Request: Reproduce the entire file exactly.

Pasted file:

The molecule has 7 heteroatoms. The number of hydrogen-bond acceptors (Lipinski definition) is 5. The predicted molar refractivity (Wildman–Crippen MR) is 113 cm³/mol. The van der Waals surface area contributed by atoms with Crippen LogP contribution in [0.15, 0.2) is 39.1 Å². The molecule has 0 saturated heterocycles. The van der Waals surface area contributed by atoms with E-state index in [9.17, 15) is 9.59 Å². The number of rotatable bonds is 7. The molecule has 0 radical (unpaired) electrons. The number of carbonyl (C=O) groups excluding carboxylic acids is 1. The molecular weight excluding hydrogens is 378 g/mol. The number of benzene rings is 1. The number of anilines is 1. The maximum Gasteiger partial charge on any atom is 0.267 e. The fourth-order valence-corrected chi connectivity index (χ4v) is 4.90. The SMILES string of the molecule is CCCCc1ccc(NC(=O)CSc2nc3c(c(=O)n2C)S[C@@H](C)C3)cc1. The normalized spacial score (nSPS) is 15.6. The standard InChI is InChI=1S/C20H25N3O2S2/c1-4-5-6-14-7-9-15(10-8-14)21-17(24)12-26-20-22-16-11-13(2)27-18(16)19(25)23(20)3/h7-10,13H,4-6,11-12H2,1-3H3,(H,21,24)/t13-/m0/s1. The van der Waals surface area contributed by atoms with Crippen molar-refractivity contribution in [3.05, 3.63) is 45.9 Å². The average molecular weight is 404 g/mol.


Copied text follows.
The molecule has 7 heteroatoms. The number of hydrogen-bond acceptors (Lipinski definition) is 5. The predicted molar refractivity (Wildman–Crippen MR) is 113 cm³/mol. The van der Waals surface area contributed by atoms with Crippen LogP contribution in [0.15, 0.2) is 39.1 Å². The molecule has 0 saturated heterocycles. The van der Waals surface area contributed by atoms with E-state index in [9.17, 15) is 9.59 Å². The number of rotatable bonds is 7. The molecule has 0 radical (unpaired) electrons. The number of carbonyl (C=O) groups excluding carboxylic acids is 1. The molecular weight excluding hydrogens is 378 g/mol. The number of benzene rings is 1. The number of anilines is 1. The maximum Gasteiger partial charge on any atom is 0.267 e. The fourth-order valence-corrected chi connectivity index (χ4v) is 4.90. The SMILES string of the molecule is CCCCc1ccc(NC(=O)CSc2nc3c(c(=O)n2C)S[C@@H](C)C3)cc1. The normalized spacial score (nSPS) is 15.6. The standard InChI is InChI=1S/C20H25N3O2S2/c1-4-5-6-14-7-9-15(10-8-14)21-17(24)12-26-20-22-16-11-13(2)27-18(16)19(25)23(20)3/h7-10,13H,4-6,11-12H2,1-3H3,(H,21,24)/t13-/m0/s1. The van der Waals surface area contributed by atoms with Crippen molar-refractivity contribution in [3.05, 3.63) is 45.9 Å². The average molecular weight is 404 g/mol.